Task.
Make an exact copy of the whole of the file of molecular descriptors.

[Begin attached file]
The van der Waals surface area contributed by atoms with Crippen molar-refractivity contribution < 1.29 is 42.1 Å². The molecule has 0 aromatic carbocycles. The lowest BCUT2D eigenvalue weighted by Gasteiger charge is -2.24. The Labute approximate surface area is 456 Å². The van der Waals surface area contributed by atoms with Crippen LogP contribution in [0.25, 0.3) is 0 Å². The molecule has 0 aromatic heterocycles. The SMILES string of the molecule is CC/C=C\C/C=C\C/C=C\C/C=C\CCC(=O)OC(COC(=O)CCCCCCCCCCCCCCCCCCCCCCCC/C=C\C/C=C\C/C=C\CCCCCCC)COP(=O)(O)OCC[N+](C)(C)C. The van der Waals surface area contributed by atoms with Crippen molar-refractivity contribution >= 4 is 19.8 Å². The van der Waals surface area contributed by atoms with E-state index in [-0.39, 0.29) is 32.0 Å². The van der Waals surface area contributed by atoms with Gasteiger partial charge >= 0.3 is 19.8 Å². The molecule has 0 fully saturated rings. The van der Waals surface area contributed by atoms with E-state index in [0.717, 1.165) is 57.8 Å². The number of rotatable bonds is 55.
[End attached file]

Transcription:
The van der Waals surface area contributed by atoms with Crippen molar-refractivity contribution < 1.29 is 42.1 Å². The molecule has 0 aromatic carbocycles. The lowest BCUT2D eigenvalue weighted by Gasteiger charge is -2.24. The Labute approximate surface area is 456 Å². The van der Waals surface area contributed by atoms with Crippen LogP contribution in [0.25, 0.3) is 0 Å². The molecule has 0 aromatic heterocycles. The SMILES string of the molecule is CC/C=C\C/C=C\C/C=C\C/C=C\CCC(=O)OC(COC(=O)CCCCCCCCCCCCCCCCCCCCCCCC/C=C\C/C=C\C/C=C\CCCCCCC)COP(=O)(O)OCC[N+](C)(C)C. The van der Waals surface area contributed by atoms with Crippen molar-refractivity contribution >= 4 is 19.8 Å². The van der Waals surface area contributed by atoms with E-state index in [-0.39, 0.29) is 32.0 Å². The van der Waals surface area contributed by atoms with Gasteiger partial charge >= 0.3 is 19.8 Å². The molecule has 0 fully saturated rings. The van der Waals surface area contributed by atoms with E-state index in [0.717, 1.165) is 57.8 Å². The number of rotatable bonds is 55.